Fisticuffs & Julian-Quán Việt Lê, producers; Fisticuffs, Julian-Quán Việt Lê, Zeke Mishanec, Christian Plata & Gregg Rominiecki, engineers/mixers; Jhené Aiko Efuru Chilombo, Julian-Quán Việt Lê, Maclean Robinson & Brian Keith Warfield, songwriters; Dave Kutch, mastering engineer
    Black Pumas
    Jon Kaplan & Adrian Quesada, producers; Adrian Quesada, Jacob Sciba, Stuart Sikes & Erik Wofford, engineers/mixers; Eric Burton & Adrian Quesada, songwriters; JJ Golden, mastering engineer
    Daniel Green, Bill Rahko & Rik Simpson, producers; Mark “Spike” Stent, engineer/mixer; Guy Berryman, Jonny Buckland, Will Champion & Chris Martin, songwriters; Emily Lazar, mastering engineer
    Jacob Collier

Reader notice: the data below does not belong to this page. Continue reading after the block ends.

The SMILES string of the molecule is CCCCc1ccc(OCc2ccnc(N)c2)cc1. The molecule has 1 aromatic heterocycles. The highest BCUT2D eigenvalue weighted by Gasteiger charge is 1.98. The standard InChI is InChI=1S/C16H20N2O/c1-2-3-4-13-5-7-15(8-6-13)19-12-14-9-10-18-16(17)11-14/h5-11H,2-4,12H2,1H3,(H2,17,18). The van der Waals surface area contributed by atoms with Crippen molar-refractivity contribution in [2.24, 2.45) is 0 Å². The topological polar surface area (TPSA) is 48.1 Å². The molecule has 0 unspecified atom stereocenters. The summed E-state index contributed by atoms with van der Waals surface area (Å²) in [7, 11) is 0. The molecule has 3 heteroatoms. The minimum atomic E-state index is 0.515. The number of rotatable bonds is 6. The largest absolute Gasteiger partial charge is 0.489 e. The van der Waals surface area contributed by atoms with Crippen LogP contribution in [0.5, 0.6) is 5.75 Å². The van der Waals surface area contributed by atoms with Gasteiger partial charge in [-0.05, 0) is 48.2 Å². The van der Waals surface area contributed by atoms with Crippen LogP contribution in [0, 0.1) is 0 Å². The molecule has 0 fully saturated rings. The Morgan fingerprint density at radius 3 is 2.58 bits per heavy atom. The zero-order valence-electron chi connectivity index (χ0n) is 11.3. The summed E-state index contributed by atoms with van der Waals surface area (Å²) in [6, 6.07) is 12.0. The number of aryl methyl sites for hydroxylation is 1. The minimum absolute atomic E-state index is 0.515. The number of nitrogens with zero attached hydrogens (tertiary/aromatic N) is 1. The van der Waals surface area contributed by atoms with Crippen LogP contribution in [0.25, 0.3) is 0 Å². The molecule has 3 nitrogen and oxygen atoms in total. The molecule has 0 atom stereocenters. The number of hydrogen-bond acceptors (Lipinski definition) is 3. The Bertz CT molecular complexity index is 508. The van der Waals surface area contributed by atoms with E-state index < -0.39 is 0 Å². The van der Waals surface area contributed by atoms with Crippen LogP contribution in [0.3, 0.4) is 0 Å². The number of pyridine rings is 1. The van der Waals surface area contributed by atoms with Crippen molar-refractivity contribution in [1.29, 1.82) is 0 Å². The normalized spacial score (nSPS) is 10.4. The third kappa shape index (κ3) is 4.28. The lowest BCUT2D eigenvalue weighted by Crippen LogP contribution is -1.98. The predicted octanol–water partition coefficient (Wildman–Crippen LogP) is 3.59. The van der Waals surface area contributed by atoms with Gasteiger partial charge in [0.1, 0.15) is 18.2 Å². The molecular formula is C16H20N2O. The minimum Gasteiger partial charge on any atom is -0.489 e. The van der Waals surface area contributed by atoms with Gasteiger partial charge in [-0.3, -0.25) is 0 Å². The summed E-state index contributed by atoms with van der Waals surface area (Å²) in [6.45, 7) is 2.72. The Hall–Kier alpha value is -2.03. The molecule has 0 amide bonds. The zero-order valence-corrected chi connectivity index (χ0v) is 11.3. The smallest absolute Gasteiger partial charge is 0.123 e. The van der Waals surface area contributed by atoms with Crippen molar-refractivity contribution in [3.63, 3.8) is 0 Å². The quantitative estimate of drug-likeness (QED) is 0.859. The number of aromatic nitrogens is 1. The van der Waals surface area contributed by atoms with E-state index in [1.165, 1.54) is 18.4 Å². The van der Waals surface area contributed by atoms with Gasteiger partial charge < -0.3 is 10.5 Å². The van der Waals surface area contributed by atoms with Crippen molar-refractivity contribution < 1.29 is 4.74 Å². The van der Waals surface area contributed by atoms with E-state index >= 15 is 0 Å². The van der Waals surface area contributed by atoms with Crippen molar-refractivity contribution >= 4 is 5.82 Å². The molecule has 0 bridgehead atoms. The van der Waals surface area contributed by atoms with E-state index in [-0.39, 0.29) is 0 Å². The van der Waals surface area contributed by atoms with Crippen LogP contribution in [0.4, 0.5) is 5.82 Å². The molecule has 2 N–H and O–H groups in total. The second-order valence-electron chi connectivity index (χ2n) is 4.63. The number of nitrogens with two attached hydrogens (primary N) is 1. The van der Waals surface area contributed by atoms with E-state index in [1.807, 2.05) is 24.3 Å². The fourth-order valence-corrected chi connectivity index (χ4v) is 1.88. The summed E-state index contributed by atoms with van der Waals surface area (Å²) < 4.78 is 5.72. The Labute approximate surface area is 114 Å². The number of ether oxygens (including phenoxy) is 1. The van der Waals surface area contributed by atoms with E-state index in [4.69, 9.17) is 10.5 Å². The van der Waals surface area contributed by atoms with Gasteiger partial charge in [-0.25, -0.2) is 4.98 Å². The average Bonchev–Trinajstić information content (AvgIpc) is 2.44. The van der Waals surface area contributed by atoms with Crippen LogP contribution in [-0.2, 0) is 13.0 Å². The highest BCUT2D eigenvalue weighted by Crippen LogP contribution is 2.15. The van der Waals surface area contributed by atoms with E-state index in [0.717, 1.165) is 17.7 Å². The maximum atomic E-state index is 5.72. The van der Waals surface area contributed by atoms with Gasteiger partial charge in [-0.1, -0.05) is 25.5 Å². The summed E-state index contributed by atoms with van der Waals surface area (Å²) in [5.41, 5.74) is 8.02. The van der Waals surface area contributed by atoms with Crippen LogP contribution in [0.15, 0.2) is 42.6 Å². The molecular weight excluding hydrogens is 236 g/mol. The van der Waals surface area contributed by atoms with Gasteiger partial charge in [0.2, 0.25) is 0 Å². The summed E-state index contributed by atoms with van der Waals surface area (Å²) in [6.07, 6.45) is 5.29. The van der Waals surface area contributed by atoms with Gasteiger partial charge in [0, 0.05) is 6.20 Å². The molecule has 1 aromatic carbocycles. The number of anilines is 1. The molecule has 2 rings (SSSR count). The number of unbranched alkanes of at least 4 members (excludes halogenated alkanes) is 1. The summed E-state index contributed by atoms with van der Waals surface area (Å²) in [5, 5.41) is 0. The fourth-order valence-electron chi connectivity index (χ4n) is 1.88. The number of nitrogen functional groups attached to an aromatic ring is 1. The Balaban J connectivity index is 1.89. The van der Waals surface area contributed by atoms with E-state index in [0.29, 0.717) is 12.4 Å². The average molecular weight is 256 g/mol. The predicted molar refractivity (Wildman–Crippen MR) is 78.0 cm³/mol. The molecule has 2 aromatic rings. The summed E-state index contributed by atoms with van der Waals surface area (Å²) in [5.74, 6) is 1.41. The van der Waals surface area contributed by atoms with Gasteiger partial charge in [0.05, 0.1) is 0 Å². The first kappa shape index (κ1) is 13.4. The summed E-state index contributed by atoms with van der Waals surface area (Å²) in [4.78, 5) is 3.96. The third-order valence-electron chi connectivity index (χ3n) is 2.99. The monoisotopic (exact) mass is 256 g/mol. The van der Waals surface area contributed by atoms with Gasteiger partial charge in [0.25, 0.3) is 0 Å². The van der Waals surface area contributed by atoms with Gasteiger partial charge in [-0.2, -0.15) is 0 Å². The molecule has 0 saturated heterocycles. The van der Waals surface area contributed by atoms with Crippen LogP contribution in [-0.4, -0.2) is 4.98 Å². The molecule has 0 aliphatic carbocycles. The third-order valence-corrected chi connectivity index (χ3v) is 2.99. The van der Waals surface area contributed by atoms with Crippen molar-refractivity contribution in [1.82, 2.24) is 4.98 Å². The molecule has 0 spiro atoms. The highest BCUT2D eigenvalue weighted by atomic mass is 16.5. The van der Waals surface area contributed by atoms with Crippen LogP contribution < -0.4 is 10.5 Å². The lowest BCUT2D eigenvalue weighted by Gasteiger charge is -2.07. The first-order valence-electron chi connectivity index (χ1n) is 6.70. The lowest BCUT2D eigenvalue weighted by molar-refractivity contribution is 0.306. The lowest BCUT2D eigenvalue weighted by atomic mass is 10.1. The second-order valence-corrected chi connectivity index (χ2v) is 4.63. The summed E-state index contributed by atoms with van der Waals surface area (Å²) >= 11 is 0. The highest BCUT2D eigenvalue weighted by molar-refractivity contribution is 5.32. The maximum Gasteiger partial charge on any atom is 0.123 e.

Jacob Collier, producer; Ben Bloomberg & Jacob Collier, engineers/mixers; Jacob Collier, songwriter; Chris Allgood & Emily Lazar, mastering engineers

    Rostam Batmanglij, Danielle Haim & Ariel Rechtshaid, producers; Rostam Batmanglij, Jasmine Chen, John DeBold, Matt DiMona, Tom Elmhirst, Joey Messina-Doerning & Ariel Rechtshaid, engineers/mixers; Rostam Batmanglij, Alana Haim, Danielle Haim, Este Haim & Ariel Rechtshaid, songwriters; Emily Lazar, mastering engineer
    Dua Lipa
    Koz, producer; Josh Gudwin & Cameron Gower Poole, engineers/mixers; Clarence Coffee Jr. & Dua Lipa, songwriters; Chris Gehringer, mastering engineer
    Post Malone
    Louis Bell & Frank Dukes, producers; Louis Bell & Manny Marroquin, engineers/mixers; Louis Bell, Adam Feeney, Austin Post & Billy Walsh, songwriters; Mike Bozzi, mastering engineer
    Taylor Swift
    Jack Antonoff, Aaron Dessner & Taylor Swift, producers; Jack Antonoff, Aaron Dessner, Serban Ghenea, John Hanes, Jonathan Low & Laura Sisk, engineers/mixers; Aaron Dessner & Taylor Swift, songwriters; Randy Merrill, mastering engineer


31. Best Improvised Jazz Solo